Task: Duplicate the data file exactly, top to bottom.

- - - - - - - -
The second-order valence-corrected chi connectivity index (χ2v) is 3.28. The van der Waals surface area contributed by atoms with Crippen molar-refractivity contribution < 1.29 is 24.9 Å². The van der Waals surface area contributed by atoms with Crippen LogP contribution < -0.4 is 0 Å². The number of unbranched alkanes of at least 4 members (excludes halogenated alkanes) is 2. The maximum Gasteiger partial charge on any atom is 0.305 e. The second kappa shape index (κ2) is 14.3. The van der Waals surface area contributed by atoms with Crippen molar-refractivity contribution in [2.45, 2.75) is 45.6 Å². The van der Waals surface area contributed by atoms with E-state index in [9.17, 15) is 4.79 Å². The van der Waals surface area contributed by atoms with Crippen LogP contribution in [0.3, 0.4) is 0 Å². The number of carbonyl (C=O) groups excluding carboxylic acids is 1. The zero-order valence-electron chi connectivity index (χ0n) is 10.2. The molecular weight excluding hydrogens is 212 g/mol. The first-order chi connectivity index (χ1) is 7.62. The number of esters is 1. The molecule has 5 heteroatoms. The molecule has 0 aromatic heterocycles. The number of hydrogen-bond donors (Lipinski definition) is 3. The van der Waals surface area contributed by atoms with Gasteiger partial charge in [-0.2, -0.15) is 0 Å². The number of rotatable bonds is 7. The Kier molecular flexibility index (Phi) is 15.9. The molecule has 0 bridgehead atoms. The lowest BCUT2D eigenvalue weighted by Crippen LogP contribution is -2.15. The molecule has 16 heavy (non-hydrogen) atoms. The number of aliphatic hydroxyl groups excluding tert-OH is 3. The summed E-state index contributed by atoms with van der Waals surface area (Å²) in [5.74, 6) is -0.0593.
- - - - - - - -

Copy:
The second-order valence-corrected chi connectivity index (χ2v) is 3.28. The van der Waals surface area contributed by atoms with Crippen molar-refractivity contribution < 1.29 is 24.9 Å². The van der Waals surface area contributed by atoms with Crippen LogP contribution < -0.4 is 0 Å². The number of unbranched alkanes of at least 4 members (excludes halogenated alkanes) is 2. The maximum Gasteiger partial charge on any atom is 0.305 e. The second kappa shape index (κ2) is 14.3. The van der Waals surface area contributed by atoms with Crippen molar-refractivity contribution in [2.45, 2.75) is 45.6 Å². The van der Waals surface area contributed by atoms with E-state index in [9.17, 15) is 4.79 Å². The van der Waals surface area contributed by atoms with Crippen LogP contribution in [0.3, 0.4) is 0 Å². The number of carbonyl (C=O) groups excluding carboxylic acids is 1. The zero-order valence-electron chi connectivity index (χ0n) is 10.2. The molecular weight excluding hydrogens is 212 g/mol. The first-order chi connectivity index (χ1) is 7.62. The number of esters is 1. The molecule has 5 heteroatoms. The molecule has 0 aromatic heterocycles. The number of hydrogen-bond donors (Lipinski definition) is 3. The van der Waals surface area contributed by atoms with Gasteiger partial charge in [-0.2, -0.15) is 0 Å². The number of rotatable bonds is 7. The Kier molecular flexibility index (Phi) is 15.9. The molecule has 0 bridgehead atoms. The lowest BCUT2D eigenvalue weighted by Crippen LogP contribution is -2.15. The molecule has 16 heavy (non-hydrogen) atoms. The number of aliphatic hydroxyl groups excluding tert-OH is 3. The summed E-state index contributed by atoms with van der Waals surface area (Å²) in [5.74, 6) is -0.0593.